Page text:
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The new legislation has still to be formally approved by the European Parliament, and once it is finalised member states will have 24 months to implement the new measures, said pensions expert Simon Tyler of Pinsent Masons, the law firm behind Out-Law.com.
"We don't yet know exactly when the UK will leave the EU, so UK pension scheme trustees should hold off rushing to implement the measures. Brexit could well see off the need for the UK to implement them," he said.
The new rules aim to make cross-border transactions and long-term investment easier for funds, and ensure clear information for scheme members and beneficiaries, the European Commission said.
The original IORP directive, which dates back to 2003, set out basic requirements for occupational funds and their supervision, including a requirement for funds to invest their assets prudently and in the best interest of members and beneficiaries. The changes are based around the need for strengthened governance in light of the decline of defined benefit (DB) schemes, which guarantee the benefits paid out on retirement, in favour of defined contribution (DC) schemes, where the investment risk is borne by the pension scheme member. They are also designed to encourage more investment in "long-term economic activities", such as infrastructure.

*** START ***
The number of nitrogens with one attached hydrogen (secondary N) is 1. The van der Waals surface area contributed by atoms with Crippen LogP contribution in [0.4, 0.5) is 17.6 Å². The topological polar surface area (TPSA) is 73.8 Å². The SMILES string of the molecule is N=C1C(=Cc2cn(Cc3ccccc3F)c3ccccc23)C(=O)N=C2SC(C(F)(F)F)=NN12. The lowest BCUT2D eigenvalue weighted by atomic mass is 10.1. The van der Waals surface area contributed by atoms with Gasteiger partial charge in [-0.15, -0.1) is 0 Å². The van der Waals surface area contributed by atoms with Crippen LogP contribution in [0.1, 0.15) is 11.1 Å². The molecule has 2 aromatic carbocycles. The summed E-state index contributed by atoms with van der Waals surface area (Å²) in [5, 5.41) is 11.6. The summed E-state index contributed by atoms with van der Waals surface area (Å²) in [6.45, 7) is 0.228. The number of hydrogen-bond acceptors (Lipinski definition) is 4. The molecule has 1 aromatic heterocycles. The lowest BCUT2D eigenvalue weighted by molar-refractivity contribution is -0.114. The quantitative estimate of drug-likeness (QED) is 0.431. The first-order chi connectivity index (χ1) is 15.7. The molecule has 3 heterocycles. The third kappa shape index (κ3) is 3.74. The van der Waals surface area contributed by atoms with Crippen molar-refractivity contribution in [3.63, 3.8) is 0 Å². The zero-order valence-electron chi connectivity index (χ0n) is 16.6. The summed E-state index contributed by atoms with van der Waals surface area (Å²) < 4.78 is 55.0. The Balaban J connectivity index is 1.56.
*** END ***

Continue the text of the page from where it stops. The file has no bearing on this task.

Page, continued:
The revised directive will introduce new governance and risk-management requirements, a requirement to use a depositary to safeguard members' assets and stronger powers for national supervisors; while schemes would also be required to produce a standardised pension benefit statement to provide scheme members with information about their individual pension entitlements.
As previously announced, the Commission does not plan to introduce new solvency rules for occupational funds at this stage. It had originally proposed the introduction of more stringent solvency requirements, to be compatible with those due to come into force for insurers under the Solvency II regime. However, this plan was dropped following lobbying by member states including the UK, which would have been disproportionately affected by any new rules.